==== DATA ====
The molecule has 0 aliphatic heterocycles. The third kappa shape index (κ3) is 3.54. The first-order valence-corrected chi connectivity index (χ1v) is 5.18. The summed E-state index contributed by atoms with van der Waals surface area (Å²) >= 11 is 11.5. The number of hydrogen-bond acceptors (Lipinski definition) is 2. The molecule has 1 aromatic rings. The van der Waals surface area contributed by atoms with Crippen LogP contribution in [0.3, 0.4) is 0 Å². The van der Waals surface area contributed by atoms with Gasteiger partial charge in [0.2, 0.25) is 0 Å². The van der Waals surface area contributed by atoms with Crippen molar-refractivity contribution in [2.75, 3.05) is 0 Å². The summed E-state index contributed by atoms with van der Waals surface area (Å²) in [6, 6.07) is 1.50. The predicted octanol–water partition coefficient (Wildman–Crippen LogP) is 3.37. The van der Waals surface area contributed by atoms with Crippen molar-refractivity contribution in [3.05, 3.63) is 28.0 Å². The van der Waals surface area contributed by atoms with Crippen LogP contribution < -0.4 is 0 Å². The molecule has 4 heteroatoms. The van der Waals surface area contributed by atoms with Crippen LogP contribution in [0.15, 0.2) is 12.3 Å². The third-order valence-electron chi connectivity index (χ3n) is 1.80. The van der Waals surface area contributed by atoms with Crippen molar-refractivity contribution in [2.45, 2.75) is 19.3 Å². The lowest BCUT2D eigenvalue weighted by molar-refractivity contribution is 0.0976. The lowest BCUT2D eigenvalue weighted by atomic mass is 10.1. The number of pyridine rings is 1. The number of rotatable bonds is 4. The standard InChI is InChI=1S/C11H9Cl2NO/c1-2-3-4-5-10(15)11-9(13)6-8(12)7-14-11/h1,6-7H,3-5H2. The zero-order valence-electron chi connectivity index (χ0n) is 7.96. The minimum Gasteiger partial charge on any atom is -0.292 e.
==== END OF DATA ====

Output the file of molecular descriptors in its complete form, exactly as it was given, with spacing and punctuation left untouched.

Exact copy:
The molecule has 0 aliphatic heterocycles. The third kappa shape index (κ3) is 3.54. The first-order valence-corrected chi connectivity index (χ1v) is 5.18. The summed E-state index contributed by atoms with van der Waals surface area (Å²) >= 11 is 11.5. The number of hydrogen-bond acceptors (Lipinski definition) is 2. The molecule has 1 aromatic rings. The van der Waals surface area contributed by atoms with Crippen LogP contribution in [0.3, 0.4) is 0 Å². The van der Waals surface area contributed by atoms with Gasteiger partial charge in [0.2, 0.25) is 0 Å². The van der Waals surface area contributed by atoms with Crippen molar-refractivity contribution in [2.75, 3.05) is 0 Å². The summed E-state index contributed by atoms with van der Waals surface area (Å²) in [6, 6.07) is 1.50. The predicted octanol–water partition coefficient (Wildman–Crippen LogP) is 3.37. The van der Waals surface area contributed by atoms with Crippen molar-refractivity contribution in [3.05, 3.63) is 28.0 Å². The van der Waals surface area contributed by atoms with Crippen LogP contribution < -0.4 is 0 Å². The molecule has 4 heteroatoms. The van der Waals surface area contributed by atoms with Crippen LogP contribution in [0.15, 0.2) is 12.3 Å². The third-order valence-electron chi connectivity index (χ3n) is 1.80. The van der Waals surface area contributed by atoms with Crippen molar-refractivity contribution in [2.45, 2.75) is 19.3 Å². The lowest BCUT2D eigenvalue weighted by molar-refractivity contribution is 0.0976. The lowest BCUT2D eigenvalue weighted by atomic mass is 10.1. The number of pyridine rings is 1. The number of rotatable bonds is 4. The standard InChI is InChI=1S/C11H9Cl2NO/c1-2-3-4-5-10(15)11-9(13)6-8(12)7-14-11/h1,6-7H,3-5H2. The zero-order valence-electron chi connectivity index (χ0n) is 7.96. The minimum Gasteiger partial charge on any atom is -0.292 e.